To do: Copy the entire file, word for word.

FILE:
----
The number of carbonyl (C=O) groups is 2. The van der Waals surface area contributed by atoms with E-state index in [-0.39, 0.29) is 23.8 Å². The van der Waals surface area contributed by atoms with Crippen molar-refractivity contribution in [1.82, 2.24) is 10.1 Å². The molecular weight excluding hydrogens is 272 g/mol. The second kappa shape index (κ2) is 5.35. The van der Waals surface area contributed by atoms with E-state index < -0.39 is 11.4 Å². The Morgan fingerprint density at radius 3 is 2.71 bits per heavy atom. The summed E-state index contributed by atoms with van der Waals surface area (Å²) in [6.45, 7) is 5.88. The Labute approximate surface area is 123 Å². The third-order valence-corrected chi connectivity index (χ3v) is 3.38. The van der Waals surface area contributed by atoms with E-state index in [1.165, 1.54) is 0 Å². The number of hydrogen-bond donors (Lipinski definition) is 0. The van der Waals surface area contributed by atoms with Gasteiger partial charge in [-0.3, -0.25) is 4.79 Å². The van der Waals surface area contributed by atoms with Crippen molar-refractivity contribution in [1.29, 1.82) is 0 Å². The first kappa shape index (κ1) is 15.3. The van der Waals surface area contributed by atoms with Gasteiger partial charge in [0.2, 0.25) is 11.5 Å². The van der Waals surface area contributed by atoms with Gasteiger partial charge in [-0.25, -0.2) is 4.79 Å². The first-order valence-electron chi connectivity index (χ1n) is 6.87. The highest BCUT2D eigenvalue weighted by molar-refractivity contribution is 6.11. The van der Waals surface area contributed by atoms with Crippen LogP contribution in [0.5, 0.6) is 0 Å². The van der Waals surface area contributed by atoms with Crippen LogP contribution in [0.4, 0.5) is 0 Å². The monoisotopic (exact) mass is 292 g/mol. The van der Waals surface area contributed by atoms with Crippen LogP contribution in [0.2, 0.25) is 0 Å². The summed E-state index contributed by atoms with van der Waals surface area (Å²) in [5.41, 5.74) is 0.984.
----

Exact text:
The number of carbonyl (C=O) groups is 2. The van der Waals surface area contributed by atoms with E-state index in [-0.39, 0.29) is 23.8 Å². The van der Waals surface area contributed by atoms with Crippen molar-refractivity contribution in [1.82, 2.24) is 10.1 Å². The molecular weight excluding hydrogens is 272 g/mol. The second kappa shape index (κ2) is 5.35. The van der Waals surface area contributed by atoms with E-state index < -0.39 is 11.4 Å². The Morgan fingerprint density at radius 3 is 2.71 bits per heavy atom. The summed E-state index contributed by atoms with van der Waals surface area (Å²) in [6.45, 7) is 5.88. The Labute approximate surface area is 123 Å². The third-order valence-corrected chi connectivity index (χ3v) is 3.38. The van der Waals surface area contributed by atoms with E-state index in [1.165, 1.54) is 0 Å². The number of hydrogen-bond donors (Lipinski definition) is 0. The van der Waals surface area contributed by atoms with Gasteiger partial charge in [-0.3, -0.25) is 4.79 Å². The van der Waals surface area contributed by atoms with Crippen molar-refractivity contribution in [1.29, 1.82) is 0 Å². The first kappa shape index (κ1) is 15.3. The van der Waals surface area contributed by atoms with Gasteiger partial charge in [0.2, 0.25) is 11.5 Å². The van der Waals surface area contributed by atoms with Gasteiger partial charge in [-0.25, -0.2) is 4.79 Å². The first-order valence-electron chi connectivity index (χ1n) is 6.87. The highest BCUT2D eigenvalue weighted by molar-refractivity contribution is 6.11. The van der Waals surface area contributed by atoms with Crippen LogP contribution in [0.5, 0.6) is 0 Å². The van der Waals surface area contributed by atoms with Crippen LogP contribution in [0.4, 0.5) is 0 Å². The monoisotopic (exact) mass is 292 g/mol. The van der Waals surface area contributed by atoms with Crippen LogP contribution in [0.2, 0.25) is 0 Å². The summed E-state index contributed by atoms with van der Waals surface area (Å²) in [5.41, 5.74) is 0.984.